Deficit-reduction principles backed by more than 80 U.S. chief executive officers are so broad that anti-tax advocate Grover Norquist and an ally of President Barack Obama both claim their plans could satisfy the standards.
The Campaign to Fix the Debt, with more than $30 million in backing, announced an expanded list of supporters yesterday, including the leaders of Verizon Communications Inc., Cisco Systems Inc. and Microsoft Corp. On the most vexing issue -- whether tax increases should be part of a deal -- the principles refer to lower tax rates and higher revenue, not higher taxes.
“What they’ve called for is perfectly fine,” said Norquist, president of Americans for Tax Reform, who supports a no-tax-increase budget proposed by the Republican vice presidential nominee, Representative Paul Ryan of Wisconsin. “The president’s plan doesn’t fit. Ryan’s plan does.”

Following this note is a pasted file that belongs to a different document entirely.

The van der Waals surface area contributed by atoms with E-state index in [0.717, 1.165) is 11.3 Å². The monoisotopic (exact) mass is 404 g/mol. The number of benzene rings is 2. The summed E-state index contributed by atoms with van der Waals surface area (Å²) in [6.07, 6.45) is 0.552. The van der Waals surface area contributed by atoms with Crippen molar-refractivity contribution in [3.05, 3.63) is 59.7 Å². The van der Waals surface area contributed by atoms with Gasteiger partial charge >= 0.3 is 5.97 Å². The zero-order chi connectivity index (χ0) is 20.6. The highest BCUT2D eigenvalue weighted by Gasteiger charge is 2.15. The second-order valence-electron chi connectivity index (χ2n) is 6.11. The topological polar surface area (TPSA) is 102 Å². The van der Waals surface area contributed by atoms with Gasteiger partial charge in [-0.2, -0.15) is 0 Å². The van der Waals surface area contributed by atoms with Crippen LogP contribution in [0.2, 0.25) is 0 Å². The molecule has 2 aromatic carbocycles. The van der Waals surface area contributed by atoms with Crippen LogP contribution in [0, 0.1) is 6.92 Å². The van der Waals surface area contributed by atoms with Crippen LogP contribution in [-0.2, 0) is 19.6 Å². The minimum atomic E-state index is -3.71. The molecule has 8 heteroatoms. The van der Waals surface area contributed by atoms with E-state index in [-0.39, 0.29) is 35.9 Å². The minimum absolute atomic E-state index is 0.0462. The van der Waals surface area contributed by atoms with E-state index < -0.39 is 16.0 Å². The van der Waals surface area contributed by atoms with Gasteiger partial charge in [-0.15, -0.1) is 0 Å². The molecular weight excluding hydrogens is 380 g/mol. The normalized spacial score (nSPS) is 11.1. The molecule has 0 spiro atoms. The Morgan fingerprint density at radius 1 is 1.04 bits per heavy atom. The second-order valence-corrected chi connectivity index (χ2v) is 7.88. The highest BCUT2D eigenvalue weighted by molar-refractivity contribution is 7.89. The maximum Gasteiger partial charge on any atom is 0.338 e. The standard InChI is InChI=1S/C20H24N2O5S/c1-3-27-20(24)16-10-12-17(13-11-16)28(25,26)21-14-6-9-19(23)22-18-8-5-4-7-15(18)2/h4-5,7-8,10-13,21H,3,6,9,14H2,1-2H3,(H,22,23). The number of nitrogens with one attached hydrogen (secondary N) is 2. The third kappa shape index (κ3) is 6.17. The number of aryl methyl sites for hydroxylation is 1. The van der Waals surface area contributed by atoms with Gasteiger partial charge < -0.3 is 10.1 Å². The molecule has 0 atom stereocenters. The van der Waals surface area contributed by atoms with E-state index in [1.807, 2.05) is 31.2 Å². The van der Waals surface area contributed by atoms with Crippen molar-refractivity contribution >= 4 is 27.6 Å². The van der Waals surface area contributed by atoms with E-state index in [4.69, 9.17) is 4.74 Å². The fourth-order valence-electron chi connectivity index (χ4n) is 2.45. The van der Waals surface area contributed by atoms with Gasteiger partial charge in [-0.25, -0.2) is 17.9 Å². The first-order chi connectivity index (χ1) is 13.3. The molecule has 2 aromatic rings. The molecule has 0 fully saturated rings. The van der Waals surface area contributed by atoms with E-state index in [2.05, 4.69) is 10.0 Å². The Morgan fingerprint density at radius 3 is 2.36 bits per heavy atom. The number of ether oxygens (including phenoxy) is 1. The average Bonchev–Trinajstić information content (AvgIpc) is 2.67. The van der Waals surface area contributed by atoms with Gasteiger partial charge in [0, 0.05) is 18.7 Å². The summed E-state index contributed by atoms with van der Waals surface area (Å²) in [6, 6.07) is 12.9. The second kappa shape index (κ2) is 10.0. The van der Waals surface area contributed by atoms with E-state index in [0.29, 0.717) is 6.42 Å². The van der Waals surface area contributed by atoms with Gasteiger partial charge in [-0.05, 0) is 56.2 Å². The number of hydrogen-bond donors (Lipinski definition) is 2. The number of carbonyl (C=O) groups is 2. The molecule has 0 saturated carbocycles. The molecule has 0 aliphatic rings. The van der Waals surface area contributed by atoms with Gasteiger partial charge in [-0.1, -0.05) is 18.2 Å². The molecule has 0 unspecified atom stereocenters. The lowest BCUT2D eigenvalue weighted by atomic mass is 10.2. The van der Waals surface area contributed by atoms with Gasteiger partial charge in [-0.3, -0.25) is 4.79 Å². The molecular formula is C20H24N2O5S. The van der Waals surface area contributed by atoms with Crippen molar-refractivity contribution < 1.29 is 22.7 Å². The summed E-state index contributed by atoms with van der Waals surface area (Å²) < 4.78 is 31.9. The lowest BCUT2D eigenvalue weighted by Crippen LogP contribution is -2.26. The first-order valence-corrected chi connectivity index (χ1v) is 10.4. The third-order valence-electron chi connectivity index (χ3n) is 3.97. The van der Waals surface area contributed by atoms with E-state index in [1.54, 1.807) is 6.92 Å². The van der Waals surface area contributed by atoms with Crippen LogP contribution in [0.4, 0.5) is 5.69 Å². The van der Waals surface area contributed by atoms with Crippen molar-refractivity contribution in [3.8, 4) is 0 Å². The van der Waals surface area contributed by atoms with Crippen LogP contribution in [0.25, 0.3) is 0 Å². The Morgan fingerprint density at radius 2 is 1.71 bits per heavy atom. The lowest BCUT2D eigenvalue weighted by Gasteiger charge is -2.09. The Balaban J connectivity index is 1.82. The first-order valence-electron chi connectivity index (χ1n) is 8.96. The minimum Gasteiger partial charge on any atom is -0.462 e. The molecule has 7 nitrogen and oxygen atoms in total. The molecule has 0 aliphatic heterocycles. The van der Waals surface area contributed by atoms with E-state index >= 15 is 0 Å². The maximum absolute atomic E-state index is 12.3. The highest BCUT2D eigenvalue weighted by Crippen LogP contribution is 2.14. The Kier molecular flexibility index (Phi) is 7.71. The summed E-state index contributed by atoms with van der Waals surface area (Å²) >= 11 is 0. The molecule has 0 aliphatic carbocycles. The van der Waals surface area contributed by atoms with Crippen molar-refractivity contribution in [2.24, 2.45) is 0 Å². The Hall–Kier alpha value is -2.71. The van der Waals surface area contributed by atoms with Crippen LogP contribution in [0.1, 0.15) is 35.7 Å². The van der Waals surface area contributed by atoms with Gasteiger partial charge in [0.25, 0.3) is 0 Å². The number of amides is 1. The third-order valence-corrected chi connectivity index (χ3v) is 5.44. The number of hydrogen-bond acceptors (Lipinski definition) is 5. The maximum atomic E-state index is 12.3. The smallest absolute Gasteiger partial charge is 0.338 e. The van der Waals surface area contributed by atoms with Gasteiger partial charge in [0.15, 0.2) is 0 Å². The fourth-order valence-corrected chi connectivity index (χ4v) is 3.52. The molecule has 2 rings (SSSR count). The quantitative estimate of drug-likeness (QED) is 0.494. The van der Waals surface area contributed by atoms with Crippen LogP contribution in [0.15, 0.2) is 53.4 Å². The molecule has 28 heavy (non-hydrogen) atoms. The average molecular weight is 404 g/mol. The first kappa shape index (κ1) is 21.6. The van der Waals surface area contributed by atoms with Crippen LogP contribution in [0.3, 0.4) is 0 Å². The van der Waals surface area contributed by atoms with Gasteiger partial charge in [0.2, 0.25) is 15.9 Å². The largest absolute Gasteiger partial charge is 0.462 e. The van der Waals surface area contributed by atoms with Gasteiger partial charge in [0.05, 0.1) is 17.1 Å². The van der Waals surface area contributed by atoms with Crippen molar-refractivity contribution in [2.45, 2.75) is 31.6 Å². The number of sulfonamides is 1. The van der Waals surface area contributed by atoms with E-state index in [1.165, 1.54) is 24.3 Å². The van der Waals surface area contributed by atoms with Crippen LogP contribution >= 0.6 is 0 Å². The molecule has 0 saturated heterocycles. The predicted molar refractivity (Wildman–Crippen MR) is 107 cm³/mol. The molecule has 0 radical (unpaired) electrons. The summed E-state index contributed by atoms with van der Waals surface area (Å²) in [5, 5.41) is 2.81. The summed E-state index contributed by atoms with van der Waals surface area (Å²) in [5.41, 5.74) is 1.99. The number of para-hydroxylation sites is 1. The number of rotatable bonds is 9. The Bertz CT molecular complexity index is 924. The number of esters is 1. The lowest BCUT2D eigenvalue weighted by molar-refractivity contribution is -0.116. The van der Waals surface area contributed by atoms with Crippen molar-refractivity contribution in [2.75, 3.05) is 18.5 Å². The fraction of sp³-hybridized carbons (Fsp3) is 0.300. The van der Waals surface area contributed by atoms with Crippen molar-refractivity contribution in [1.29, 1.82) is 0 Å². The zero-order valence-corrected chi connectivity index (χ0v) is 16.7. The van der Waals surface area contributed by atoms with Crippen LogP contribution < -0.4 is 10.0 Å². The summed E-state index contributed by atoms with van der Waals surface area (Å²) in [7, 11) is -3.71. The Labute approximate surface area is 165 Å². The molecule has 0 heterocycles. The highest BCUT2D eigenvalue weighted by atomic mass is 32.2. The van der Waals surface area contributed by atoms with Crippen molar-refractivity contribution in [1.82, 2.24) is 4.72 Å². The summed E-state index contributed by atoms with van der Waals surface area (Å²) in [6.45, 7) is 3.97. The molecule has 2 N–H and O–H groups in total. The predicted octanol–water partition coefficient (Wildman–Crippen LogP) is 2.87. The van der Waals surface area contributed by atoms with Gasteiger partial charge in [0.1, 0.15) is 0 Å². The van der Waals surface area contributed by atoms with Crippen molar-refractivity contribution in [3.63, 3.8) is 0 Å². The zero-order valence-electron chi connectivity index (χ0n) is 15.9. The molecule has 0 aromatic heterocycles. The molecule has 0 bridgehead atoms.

To Michael Linden, director of tax and budget policy at the Center for American Progress, the CEOs’ portrayal of a proposal by 2010 fiscal commission leaders Erskine Bowles and Alan Simpson as an “effective framework” is a clear sign they’re calling for higher taxes, just as his group and Obama have.
“They are endorsing the president’s approach to deficit reduction even as they have supported Republicans” politically, said Linden, whose Washington group supports what its website calls “progressive ideas” and is aligned with Democrats. “At some point, and I hope that point is coming soon, and if they are serious about fixing the debt, as the organization’s name suggests, then they need to reconcile that contradiction.”
The executives’ stance injects them into the fiscal divide in Washington less than two weeks before the Nov. 6 election. Afterward, Congress plans to return to Washington to seek a deal that avoids the fiscal cliff -- a combination of automatic tax increases and spending cuts scheduled to take effect in January.
In that time, the CEOs want Congress to come up with a framework for a long-range deficit reduction agreement with details to be worked out in early 2013.
The CEOs’ principles call for Congress to overhaul Medicare and Medicaid, “strengthen” Social Security and enact “comprehensive and pro-growth tax reform” that lowers rates, broadens the tax base, raises revenue and cuts the deficit.